Henry Josey leaving Mizzou early for the NFL

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The miraculous comeback of Henry Josey, one of the most heartwarming stories of the 2013 season, will continue in the NFL.

Missouri announced Tuesday afternoon that the running back has decided to bypass his final year of eligibility and make himself available for the 2014 NFL Draft.  In a statement released through the university, Josey said his decision to leave thew Tigers was “difficult” and “bittersweet.”

“This is really a bittersweet decision to make,” said Josey.  “I’m so grateful to Mizzou and my coaches and teammates and fans for all of their support and everything they’ve meant to me these past four years.  It’s difficult to think I won’t be with them next year.

“But I’m really excited to have a chance to play professionally and work on fulfilling a dream I’ve had since I was a little kid.  I can’t possibly express how much I owe to so many people for helping me get to this position, my doctors, trainers, strength coaches, everyone who pushed me and helped me and believed in me, and of course my coaches for trusting me.  To the Mizzou fans, thanks so much for all of your prayers and thoughts the past couple of years, you truly inspired me to get back on the field.  I’m going to miss my teammates but I know they’ll do great things and I will always be a Mizzou Tiger.”

In 2011, Josey suffered what a team doctor described as “a one-in-a-million injury” that involved a torn ACL and MCL as well as ruptured patellar tendons.  The injury was so devastating that it knocked him out for the entire 2012 season.

Josey returned in 2013 to rush for 1,166 and 16 touchdowns, the latter total good for second in the SEC.

Head coach Gary Pinkel said Josey would be missed as much off the field as he will on it.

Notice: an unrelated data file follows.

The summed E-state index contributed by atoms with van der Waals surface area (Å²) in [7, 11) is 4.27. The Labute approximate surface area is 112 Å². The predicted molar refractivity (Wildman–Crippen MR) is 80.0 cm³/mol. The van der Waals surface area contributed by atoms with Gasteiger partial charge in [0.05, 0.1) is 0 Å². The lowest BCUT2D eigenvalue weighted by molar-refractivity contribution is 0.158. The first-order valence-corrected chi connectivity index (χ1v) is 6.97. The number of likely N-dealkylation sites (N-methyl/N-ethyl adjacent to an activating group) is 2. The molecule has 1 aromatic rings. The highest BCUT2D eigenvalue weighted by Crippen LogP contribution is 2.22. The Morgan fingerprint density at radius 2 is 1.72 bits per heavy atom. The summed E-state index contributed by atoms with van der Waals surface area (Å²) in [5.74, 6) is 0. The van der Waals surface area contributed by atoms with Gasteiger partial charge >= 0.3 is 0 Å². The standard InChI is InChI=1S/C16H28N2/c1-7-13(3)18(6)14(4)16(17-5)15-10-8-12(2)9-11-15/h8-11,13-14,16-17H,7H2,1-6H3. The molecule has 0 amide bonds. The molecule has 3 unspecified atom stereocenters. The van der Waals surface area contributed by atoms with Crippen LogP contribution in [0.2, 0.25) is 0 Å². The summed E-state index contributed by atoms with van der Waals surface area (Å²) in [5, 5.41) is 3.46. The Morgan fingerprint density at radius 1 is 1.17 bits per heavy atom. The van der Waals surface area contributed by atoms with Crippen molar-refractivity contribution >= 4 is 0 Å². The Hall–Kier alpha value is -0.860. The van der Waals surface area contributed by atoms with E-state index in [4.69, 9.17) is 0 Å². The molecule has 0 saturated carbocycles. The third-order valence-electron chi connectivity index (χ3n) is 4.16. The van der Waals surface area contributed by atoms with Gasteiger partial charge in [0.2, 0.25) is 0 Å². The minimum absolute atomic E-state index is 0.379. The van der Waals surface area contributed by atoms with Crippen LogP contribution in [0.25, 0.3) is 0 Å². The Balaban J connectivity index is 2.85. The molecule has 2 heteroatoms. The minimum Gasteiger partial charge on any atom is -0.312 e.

“Henry Josey is a first-class person any way you cut it, and anytime you take that out of your program, it leaves a void,” said Pinkel.  “He is such an amazing competitor, and I’ve said time and again just how inspiring he has been for our team the last two years.  We were so proud of him for overcoming everything he had to deal with, and to be such a positive influence on and off the field.  We’re going to miss him, no question, but Henry wants to pursue his dream of playing professionally and we wish him nothing but the best and we’ll do everything we can to help him reach that goal.  The Mizzou Football program is in better shape because of his efforts, so we’re grateful for the time he spent with us, and we know he’ll represent Mizzou well going forward.”

Report: Big 12 still raking in SEC-level cash

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It’s a bad time for the Big 12. The conference isn’t signing blue chip prospects at the rate of its peers, isn’t producing draft picks at the rate of its peers and isn’t reaching and winning big games at the rate of its peers.

But the Big 12 is still getting paid at the rate of its peers.

The league’s contracts with ESPN and FOX combined with its 10-team set up have allowed the Big 12 to keep pace with the SEC and Big Ten and remain ahead of the ACC and Pac-12 in financial distribution. The Dallas Morning News‘s Big 12 writer Chuck Carlton tweeted on Friday the league’s per-school distribution will again grow 10 percent to more than $33 million in 2017-18.

The SEC distributed just north of $40 million in 2016-17, while the Big Ten was at $33 million by 2014-15.

However, since the Big 12 does not have its own television network, its conference distributions do not include third-tier rights, which its schools keep and sell on their own — like the Longhorn Network. So schools like Texas, Oklahoma and Kansas are likely getting paid equal or above their SEC and Big Ten peers.